Saturday, September 7, 2013

GateHouse:Reducing prison costs and keeping neighborhoods safe

Matthew T. Mangino
GateHouse News Service
September 6, 2013
As lawmakers across the country struggle to get a handle on soaring criminal justice costs, we learn of plans to eliminate mandatory minimum sentences, the diversion of “low-level” drug offenders from prison and a host of other ideas that keep offenders from being held accountable for their criminal conduct.
There is another way to lower prison costs while reducing victimization and generating tax revenue: Remove barriers to employment for previously incarcerated offenders.
An offender facing reintegration into the community must deal with many obstacles. Finding employment may be the most difficult obstacle and yet may be the most important component of success. Offenders returning home from prison often identify employment as the most important factor that helped them stay crime-free, according to the National Reentry Resource Center.
The unemployment rate of formerly incarcerated offenders one year after release may be as high as 60 percent, according to Joan Petersilia in When Prisoners Come Home, and there is an increasing reluctance among employers to hire people with criminal histories.
Furthermore, studies show that inmates re-entering communities are most vulnerable to failure in the early stages after release from jail or prison. Offenders who do not reintegrate successfully into society often do it early; within three years of release, four out of 10 prisoners will have committed new crimes or violated the terms of their release and will be reincarcerated, according to the Pew Center on the States.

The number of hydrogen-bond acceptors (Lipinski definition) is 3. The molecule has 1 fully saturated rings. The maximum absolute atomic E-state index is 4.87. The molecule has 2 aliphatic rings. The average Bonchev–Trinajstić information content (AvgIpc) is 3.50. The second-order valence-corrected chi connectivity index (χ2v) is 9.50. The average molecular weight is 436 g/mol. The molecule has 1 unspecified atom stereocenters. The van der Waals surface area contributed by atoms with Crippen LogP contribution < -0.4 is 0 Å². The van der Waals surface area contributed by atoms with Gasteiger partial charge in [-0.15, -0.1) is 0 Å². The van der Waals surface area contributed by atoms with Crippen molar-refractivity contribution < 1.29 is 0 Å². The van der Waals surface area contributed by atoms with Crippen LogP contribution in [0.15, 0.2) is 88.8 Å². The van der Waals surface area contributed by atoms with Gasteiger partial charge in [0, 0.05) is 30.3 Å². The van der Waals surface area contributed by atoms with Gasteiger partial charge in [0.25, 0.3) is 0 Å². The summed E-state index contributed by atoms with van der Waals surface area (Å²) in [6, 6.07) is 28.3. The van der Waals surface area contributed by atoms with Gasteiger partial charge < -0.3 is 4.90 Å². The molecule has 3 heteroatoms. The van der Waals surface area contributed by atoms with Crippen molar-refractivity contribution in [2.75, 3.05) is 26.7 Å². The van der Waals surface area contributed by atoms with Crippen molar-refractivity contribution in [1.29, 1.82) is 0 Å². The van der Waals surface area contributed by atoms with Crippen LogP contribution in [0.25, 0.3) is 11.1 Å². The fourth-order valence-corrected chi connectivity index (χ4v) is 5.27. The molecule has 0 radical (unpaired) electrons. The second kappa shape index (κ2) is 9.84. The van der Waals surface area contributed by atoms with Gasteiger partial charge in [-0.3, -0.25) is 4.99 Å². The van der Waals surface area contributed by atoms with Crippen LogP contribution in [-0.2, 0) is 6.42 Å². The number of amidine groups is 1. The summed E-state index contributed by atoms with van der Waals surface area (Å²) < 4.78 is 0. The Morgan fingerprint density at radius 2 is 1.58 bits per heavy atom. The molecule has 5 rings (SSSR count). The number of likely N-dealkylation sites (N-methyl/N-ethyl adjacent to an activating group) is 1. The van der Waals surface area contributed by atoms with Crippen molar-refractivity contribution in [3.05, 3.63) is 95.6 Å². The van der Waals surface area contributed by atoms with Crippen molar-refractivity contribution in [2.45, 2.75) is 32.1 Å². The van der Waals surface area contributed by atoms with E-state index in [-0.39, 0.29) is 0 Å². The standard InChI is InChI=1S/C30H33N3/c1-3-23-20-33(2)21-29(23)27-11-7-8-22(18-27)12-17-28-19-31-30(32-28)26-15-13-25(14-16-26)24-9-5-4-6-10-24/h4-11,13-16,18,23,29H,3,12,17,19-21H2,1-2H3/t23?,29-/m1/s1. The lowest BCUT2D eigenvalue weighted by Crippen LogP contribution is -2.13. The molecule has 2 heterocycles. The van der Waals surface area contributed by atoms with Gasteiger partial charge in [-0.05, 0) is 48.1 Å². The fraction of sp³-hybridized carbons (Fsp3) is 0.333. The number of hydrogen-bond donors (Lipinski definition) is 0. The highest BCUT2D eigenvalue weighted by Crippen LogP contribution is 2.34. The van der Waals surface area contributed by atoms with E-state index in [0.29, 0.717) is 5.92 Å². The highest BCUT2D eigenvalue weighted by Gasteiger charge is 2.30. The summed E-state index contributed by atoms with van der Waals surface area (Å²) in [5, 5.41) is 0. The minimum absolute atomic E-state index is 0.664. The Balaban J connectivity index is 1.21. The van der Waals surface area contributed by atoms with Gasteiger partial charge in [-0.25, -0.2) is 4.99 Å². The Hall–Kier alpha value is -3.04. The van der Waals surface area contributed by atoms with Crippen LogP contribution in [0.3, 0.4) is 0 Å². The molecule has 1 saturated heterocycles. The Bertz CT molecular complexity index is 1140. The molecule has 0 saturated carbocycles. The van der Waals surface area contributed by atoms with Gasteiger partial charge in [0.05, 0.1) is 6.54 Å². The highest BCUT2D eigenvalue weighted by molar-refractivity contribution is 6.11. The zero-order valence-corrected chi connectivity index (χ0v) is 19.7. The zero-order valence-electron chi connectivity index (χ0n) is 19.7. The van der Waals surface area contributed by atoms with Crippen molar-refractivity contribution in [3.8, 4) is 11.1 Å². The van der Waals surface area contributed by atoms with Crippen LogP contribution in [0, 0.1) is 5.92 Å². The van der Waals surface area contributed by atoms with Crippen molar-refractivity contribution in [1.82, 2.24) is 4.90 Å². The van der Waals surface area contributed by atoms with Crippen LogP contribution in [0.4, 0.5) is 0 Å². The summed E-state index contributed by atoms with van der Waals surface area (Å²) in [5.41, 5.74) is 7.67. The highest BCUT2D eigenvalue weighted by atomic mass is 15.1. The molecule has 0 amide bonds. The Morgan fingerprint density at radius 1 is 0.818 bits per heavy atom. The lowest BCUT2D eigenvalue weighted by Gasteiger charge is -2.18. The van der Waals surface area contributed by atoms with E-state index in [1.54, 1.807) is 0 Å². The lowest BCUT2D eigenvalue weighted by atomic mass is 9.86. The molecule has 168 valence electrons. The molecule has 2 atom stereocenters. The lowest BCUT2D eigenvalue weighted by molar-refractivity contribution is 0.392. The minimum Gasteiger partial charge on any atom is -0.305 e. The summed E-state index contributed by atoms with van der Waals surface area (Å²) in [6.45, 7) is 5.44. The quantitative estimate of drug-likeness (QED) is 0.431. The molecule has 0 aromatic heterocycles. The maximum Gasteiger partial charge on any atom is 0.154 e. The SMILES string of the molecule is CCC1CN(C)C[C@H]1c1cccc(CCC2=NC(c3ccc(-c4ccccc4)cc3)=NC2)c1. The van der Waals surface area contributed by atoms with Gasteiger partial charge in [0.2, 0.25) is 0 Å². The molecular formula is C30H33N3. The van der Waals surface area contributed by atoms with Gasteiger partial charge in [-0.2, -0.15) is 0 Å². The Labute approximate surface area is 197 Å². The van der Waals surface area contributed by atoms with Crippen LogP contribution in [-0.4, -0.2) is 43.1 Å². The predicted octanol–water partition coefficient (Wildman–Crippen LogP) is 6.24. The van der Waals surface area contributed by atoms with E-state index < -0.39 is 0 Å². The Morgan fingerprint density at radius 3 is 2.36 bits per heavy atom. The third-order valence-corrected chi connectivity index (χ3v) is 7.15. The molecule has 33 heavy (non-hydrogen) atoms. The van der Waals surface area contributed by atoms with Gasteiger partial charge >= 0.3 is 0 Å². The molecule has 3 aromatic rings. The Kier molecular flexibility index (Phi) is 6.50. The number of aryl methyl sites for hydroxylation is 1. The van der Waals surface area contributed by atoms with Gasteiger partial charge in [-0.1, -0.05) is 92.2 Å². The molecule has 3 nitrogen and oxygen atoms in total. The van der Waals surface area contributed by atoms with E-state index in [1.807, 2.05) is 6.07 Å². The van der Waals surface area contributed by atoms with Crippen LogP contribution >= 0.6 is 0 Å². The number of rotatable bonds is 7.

Formerly incarcerated men earn approximately 40 percent less per year than those who have never been incarcerated. Unfortunately, many offenders are ill-equipped to break the cycle of reincarceration. They lack the education and workforce skills needed to succeed in the labor market and the problem-solving skills needed to address the challenges of re-entry, according to Doris Layton MacKenzie in What Works in Corrections.
MacKenzie recently wrote that a growing body of evidence shows that providing offenders with education and training increases their employment opportunities, addresses their cognitive deficits and helps reduce their likelihood of recidivating.
A recent study by the RAND Corporation found that inmates who participated in correctional education programs had a 43 percent lower chance of returning to prison than those who did not. Prisoners who participated in academic or vocational education programs increased their chances of employment by 13 percent.
There are certainly relevant concerns for employers that are seeking to fill vacancies in their workforces.
How does an employer know when it's all right to disregard a criminal record? Researchers at Carnegie Mellon University are looking for the answer. Professors Alfred Blumstein and Kiminori Nakamura believe their research provides criminal justice practitioners with a scientific method for estimating how long is long enough for someone with a prior record to remain arrest-free before being considered "redeemed" by a prospective employer.
Their research found, in part, that an 18-year-old convicted of robbery is no more likely to commit another crime than the rest of the population once 7.7 years have passed crime-free since the offense.
The research is promising for former offenders who have remained crime-free, but it takes legislative action to remove the barriers to employment. Those most burdened by criminal records are those with felony convictions.

At least 26 states allow some felonies to be expunged. Even some traditional "law and order" states like Texas, Louisiana, Mississippi and North Carolina recognize that old, minor offenses can plague job-seekers for years and took positive steps to allow the expungement of a number of low-level offenses.

U.S. Sen. Patrick Leahy, a former prosecutor, said, “Most of those convicted of crimes will return to our communities, and we should be doing everything we can to give them the skills and opportunities they need to reintegrate successfully, rather than returning to a life of crime. That is the right thing to do, and it makes us all safer."

Matthew T. Mangino is of counsel with Luxenberg, Garbett, Kelly and George and the former district attorney for Lawrence County, Pa. You can read his blog at and follow him on Twitter at @MatthewTMangino.
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